Marhoff twins help elevate Fullerton’s program
For those who grew up in cooler climates, there’s a good chance their hockey careers began with a time-honored tradition.
That, of course, is skating on frozen ponds.
Kurt and Nancy Marhoff were well acquainted with the traditions of a hockey mecca; Kurt is from Detroit, and Nancy originally from Toronto.
With backgrounds like that, it was almost a foregone conclusion that their children would end up in hockey. They would have twins – Grant and Chase – and the two both picked up hockey.
The kicker? Grant and Chase didn’t learn the game on a frozen pond; in fact, ice wasn’t involved at all.
Growing up in Norco, the deficit of ice time might not be that surprising, but playing on a home-built roller rink? That’s another story.
Kurt took matters into his own hands in giving his kids their start. As an asphalt contractor, he used his resources to acquire the necessary tools to build a rink right in their backyard.
In a matter of months, the Marhoffs’ home would be filled with the sounds of youthful exuberance – a melody of sticks and wheels scratching into the rink’s surface.
“It was just perfect,” Grant said of the rink. “There’s asphalt, so we had to play on wheels and stuff, but we didn’t care. We would just be out there every day.”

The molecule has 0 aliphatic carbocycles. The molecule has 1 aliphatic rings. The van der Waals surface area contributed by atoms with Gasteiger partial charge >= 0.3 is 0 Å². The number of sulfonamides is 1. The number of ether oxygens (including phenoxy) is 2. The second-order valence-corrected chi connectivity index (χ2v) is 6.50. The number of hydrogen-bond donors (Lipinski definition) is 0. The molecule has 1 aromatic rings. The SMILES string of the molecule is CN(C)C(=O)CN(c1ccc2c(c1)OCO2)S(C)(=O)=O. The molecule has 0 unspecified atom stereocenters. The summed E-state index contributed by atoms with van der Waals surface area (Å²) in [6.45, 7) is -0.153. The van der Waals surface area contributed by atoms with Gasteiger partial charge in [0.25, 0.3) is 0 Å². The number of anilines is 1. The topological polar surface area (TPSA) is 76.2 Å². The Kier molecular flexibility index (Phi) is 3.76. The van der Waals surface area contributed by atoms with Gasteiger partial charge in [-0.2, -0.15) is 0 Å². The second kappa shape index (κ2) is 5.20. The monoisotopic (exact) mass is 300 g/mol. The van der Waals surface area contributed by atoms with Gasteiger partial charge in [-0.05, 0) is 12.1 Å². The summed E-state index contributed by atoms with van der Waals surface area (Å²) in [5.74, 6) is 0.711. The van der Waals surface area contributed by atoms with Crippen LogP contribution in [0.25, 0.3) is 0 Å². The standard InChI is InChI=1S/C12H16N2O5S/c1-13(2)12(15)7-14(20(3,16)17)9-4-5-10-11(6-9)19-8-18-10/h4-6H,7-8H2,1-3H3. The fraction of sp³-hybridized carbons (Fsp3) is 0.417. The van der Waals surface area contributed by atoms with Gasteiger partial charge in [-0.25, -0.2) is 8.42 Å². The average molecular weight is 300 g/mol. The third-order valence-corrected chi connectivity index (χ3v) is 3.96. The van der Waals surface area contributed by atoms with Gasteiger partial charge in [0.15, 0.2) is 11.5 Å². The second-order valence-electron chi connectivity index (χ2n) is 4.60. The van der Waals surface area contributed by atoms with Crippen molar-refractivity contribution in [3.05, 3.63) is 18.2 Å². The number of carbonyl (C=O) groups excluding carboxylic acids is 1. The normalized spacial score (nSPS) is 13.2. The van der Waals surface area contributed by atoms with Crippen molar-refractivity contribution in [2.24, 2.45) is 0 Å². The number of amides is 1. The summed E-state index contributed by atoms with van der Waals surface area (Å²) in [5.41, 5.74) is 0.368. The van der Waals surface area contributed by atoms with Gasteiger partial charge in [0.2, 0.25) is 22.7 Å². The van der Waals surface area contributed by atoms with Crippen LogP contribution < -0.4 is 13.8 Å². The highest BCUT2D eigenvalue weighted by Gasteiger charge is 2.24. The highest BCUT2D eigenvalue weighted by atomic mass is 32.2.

The Marhoff twins were inseparable from that point. They spent night and day practicing drop passes and developing a connection that would become second nature as they rose through the ranks.
In high school, they helped lift Orange Lutheran to a USA Hockey National Championships berth their senior year. At the time, Grant played forward, while Chase manned the blue line.
The Marhoffs, 19, are now sophomores at Cal State Fullerton. The commonalities continue, as both are business majors.
But that wouldn’t be the end of it; they got even closer when they joined the school’s American Collegiate Hockey Association Division II team.
Chase moved to forward, and the brothers were placed on the same line. The chemistry was instantaneous.
“Being able to play all the time in the backyard, it allowed us to become playmakers for each other,” Chase said. “Now, I don’t even have to think twice; I can just throw (Grant) the puck, and I already know where he is.”
That was on display in the Titans’ two-game sweep of rival Long Beach State in November. The twins were a constant threat on the forecheck, generating countless scoring opportunities.
In the home game at East West Ice Palace in Artesia, Chase recovered a dump-in below the goal line and fired a no-look pass into the middle of the ice. The puck landed on the tape for Grant, who deposited it behind 49ers goalie Corey Jones to give the Titans a 4-3, second-period lead.
Grant finished the game with two goals and two assists.
“When I was skating into the zone, I saw where he was behind me,” Chase said of the one-timer goal. “There are just these natural instincts we have now. There are always opportunities presenting themselves when we’re on the ice together.”
Team captain Jake Yarter says the duo has been a welcome addition to the club. The twins are only about 5-foot-9, but Yarter noted that the Marhoffs – despite their diminutive stature – play a very big game.
“If there’s one thing they make blatantly obvious when they’re out on the ice, it’s that they’re not afraid to go up against anyone,” said Yarter. “At some point, they’re going to lose a couple of battles here and there, but that doesn’t stop them.
“They’re going to go in full speed. They’re going to try to hit (opponents) with everything they’ve got.”
And for Cal State Fullerton, their efforts are paying serious dividends.
– Andrew Turner